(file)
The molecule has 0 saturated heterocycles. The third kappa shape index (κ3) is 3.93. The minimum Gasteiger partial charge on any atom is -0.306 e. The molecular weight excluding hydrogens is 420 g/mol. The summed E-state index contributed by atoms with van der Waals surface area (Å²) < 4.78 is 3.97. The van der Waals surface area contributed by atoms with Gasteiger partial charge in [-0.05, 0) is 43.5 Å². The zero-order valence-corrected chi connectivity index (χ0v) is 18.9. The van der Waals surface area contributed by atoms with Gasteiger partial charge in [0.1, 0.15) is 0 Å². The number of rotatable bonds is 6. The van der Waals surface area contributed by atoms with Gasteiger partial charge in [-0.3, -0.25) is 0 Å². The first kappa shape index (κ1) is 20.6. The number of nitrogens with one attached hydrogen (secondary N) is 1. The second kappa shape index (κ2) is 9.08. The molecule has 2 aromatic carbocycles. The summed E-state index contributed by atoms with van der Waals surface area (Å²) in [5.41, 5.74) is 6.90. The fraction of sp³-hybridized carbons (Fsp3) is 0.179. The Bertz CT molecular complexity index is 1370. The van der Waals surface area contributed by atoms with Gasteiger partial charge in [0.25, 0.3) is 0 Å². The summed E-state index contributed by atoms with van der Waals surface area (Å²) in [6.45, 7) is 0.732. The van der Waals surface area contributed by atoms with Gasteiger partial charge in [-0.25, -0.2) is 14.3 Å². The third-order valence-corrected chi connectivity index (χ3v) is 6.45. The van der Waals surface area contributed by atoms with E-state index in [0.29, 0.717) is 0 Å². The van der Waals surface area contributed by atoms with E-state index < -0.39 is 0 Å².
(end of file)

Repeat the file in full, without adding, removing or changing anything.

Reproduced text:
The molecule has 0 saturated heterocycles. The third kappa shape index (κ3) is 3.93. The minimum Gasteiger partial charge on any atom is -0.306 e. The molecular weight excluding hydrogens is 420 g/mol. The summed E-state index contributed by atoms with van der Waals surface area (Å²) < 4.78 is 3.97. The van der Waals surface area contributed by atoms with Gasteiger partial charge in [-0.05, 0) is 43.5 Å². The zero-order valence-corrected chi connectivity index (χ0v) is 18.9. The van der Waals surface area contributed by atoms with Gasteiger partial charge in [0.1, 0.15) is 0 Å². The number of rotatable bonds is 6. The van der Waals surface area contributed by atoms with Gasteiger partial charge in [-0.3, -0.25) is 0 Å². The first kappa shape index (κ1) is 20.6. The number of nitrogens with one attached hydrogen (secondary N) is 1. The second kappa shape index (κ2) is 9.08. The molecule has 2 aromatic carbocycles. The summed E-state index contributed by atoms with van der Waals surface area (Å²) in [5.41, 5.74) is 6.90. The fraction of sp³-hybridized carbons (Fsp3) is 0.179. The Bertz CT molecular complexity index is 1370. The van der Waals surface area contributed by atoms with Gasteiger partial charge in [0.25, 0.3) is 0 Å². The summed E-state index contributed by atoms with van der Waals surface area (Å²) in [6.45, 7) is 0.732. The van der Waals surface area contributed by atoms with Gasteiger partial charge in [-0.25, -0.2) is 14.3 Å². The third-order valence-corrected chi connectivity index (χ3v) is 6.45. The van der Waals surface area contributed by atoms with E-state index in [0.29, 0.717) is 0 Å². The van der Waals surface area contributed by atoms with E-state index < -0.39 is 0 Å².